Get more Mail & Guardian
Subscribe or Login

Weaving the last threads of a dying art

Abdelkader Ouazzani, the last of Morocco’s brocade master weavers, has been repeating the same gestures for 63 years in his dilapidated workshop in the heart of the old city of Fez.

“This profession is vanishing …There were many craftsmen in Fez, but they all died and only memories remain,” says the 79-year-old weaver, the last witness of a bygone era.

His skilful hands intricately create shimmering silk fabrics enhanced with gold or silver thread for bridal jewellery, designer creations or high-end furnishings.

His entire body engages in the delicate job, using a complex drawloom mechanism made up of a large wooden frame topped with beams, rafters, blades, pulleys and counterweights.

His feet rest on the wooden pedals, his shoulders are bent forward, his arms move apart with each launch of the wooden shuttle.

“It’s all a question of calculation, each thread takes its path: it’s like mathematics,” says the old man.

He is secretive about the “rules of the art” which he learned long ago in his youth, when, he says, “there were no industrial machines” to do the job.

Ancestral know-how

His work is both physical and meticulous: it takes an entire day to weave a metre of brocade.

“Not everybody is allowed to see that. It’s very special. He is the last man working like that,” Mohamed Akhda, a tour guide who has led a group of Thai tourists here, explains.

They are visiting on the recommendation of the wife of the head of a major Moroccan bank, herself a client of the workshop.

An article in the historical journal Hesperis, published in 1950 by the Institute of Higher Moroccan Studies, described the weaving of brocades from Fez as a tradition that “disappeared everywhere else in North Africa”.

It said that the ancestral know-how had its roots in the era of the Merinid sultans of the 13th century.

“In the 1950s, there were still four or five workshops left,” says Akhda, the guide in charge of the Thai guests.

“You are now in the last one left in the country.”

Ouazzani says he can’t find a young apprentice to take over his workshop.

“People no longer want to learn this profession,” he says. “No one cares.”

“The future of this refined craft is now threatened,” confirms a new panel affixed by the tourist office outside the workshop, hailing Ouazzani as an “undisputed master of the craft”.

‘Elite of the elite’

As fashions have changed, the wide, colourful belts that for centuries were the pride of the master weavers of Fez gradually stopped selling.

In the age of globalisation, the final blow came with industrial-scale competition. In Fez, as elsewhere, some souvenir shops now sell low-end products that are machine-woven in China.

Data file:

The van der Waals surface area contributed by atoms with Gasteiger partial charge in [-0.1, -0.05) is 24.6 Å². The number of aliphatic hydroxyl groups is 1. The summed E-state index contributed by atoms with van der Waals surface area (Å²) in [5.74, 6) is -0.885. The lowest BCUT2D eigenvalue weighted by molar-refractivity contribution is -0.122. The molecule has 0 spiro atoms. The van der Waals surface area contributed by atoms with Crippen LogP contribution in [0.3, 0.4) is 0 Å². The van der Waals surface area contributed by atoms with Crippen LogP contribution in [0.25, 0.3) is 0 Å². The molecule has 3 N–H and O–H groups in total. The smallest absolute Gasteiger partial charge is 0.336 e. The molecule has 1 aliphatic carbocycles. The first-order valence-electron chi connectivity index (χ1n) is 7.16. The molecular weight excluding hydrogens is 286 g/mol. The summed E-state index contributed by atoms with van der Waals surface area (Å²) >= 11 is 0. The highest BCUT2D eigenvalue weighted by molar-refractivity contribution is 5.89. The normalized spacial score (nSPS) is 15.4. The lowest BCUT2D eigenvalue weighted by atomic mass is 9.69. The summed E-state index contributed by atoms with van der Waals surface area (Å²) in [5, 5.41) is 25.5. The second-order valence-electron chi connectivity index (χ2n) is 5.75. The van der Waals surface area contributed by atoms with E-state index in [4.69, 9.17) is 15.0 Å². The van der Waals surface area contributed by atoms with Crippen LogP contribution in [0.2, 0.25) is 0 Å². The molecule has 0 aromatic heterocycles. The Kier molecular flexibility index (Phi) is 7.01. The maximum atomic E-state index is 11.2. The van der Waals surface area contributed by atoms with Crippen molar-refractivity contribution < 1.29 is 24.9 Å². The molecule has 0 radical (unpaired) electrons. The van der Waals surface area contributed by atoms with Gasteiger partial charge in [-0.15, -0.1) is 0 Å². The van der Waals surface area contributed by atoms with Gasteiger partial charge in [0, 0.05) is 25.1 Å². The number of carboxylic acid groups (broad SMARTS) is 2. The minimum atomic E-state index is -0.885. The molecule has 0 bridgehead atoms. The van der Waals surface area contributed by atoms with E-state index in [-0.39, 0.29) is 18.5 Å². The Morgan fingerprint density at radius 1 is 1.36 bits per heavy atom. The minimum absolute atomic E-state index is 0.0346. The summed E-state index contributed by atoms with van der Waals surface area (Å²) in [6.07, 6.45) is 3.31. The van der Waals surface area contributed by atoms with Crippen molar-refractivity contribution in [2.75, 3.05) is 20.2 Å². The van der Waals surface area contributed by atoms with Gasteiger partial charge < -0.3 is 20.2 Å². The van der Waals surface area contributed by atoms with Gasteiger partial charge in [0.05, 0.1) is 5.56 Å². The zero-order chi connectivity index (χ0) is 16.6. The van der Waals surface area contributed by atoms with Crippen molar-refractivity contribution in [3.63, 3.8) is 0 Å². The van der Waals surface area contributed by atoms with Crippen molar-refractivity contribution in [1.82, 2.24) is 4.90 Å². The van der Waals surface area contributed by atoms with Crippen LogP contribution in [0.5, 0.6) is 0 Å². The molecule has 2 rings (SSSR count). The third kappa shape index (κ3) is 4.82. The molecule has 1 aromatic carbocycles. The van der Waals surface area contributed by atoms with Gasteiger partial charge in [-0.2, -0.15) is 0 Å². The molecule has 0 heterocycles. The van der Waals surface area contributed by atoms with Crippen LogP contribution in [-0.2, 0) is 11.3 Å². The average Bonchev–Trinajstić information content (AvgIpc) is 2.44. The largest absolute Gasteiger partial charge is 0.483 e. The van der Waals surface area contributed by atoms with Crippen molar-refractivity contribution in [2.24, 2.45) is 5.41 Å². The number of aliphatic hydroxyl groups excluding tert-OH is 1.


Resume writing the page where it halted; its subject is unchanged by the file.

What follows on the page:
Ouazzani, on the other hand, works on commission for a clientele he describes as “the elite of the elite”.

His rare fabrics cost up to 5 000 dirhams per metre (about $560), depending on the complexity of the patterns.

A digital tablet he uses to show pictures of his most beautiful pieces — and of his grandchildren — is the only modern object in his workshop that is otherwise crammed with ancient furniture.

On the high walls of the dark room hang framed diplomas and faded pages from fashion magazines.

The master hides his most cherished “treasures” in a small wooden cupboard protected by a dusty tablecloth.

With an expansive gesture, he unfolds his “catalogue”, a 16-metre-long roll of fabric with motifs that range from the Hispanic-Moorish tradition to Oriental art or European designs.

“This one I made for Colette,” says the weaver, showing a photo of a kaftan with a purple geometric pattern on a black background.

His pride and joy, the exquisite work was displayed in the window of the famous French boutique which, until its closure in 2017, was one of the most popular addresses in chic Paris. — AFP

Subscribe to the M&G

Thanks for enjoying the Mail & Guardian, we’re proud of our 36 year history, throughout which we have delivered to readers the most important, unbiased stories in South Africa. Good journalism costs, though, and right from our very first edition we’ve relied on reader subscriptions to protect our independence.

Digital subscribers get access to all of our award-winning journalism, including premium features, as well as exclusive events, newsletters, webinars and the cryptic crossword. Click here to find out how to join them.

Sophie Pons
Sophie Pons
AFP Director for Morocco at AFP

Related stories

Advertising

Subscribers only

Soweto teacher dismissed for the alleged repeated rape of a...

The learner was 13 when the alleged rapes started, and they continued for two years until she asked to be moved to another school

First-of-its-kind rangeland atlas pushes for protection

Rangelands are ‘nature’s gift to humanity’, but have been overlooked, neglected

More top stories

Court refused murder-acused Kilian’s application for particulars, bail dates are...

Zane Kilian has been denied further information into the charges against him, which include murder, unlawful interception of communications and fraud

Soweto teacher dismissed for the alleged repeated rape of a...

The learner was 13 when the alleged rapes started, and they continued for two years until she asked to be moved to another school

MKMVA accuse top six of being factional in collapsed meeting

A defiant MKMVA has vowed it is business as usual, after a meeting with the top six ended with the military veterans being kicked out of the virtual platform

Gumede graft trial likely to begin only in July next...

The state has added racketeering to the charges faced by the former eThekwini mayor and 21 others, but logistics are likely to delay their trial until mid-2022
Advertising

press releases

Loading latest Press Releases…
×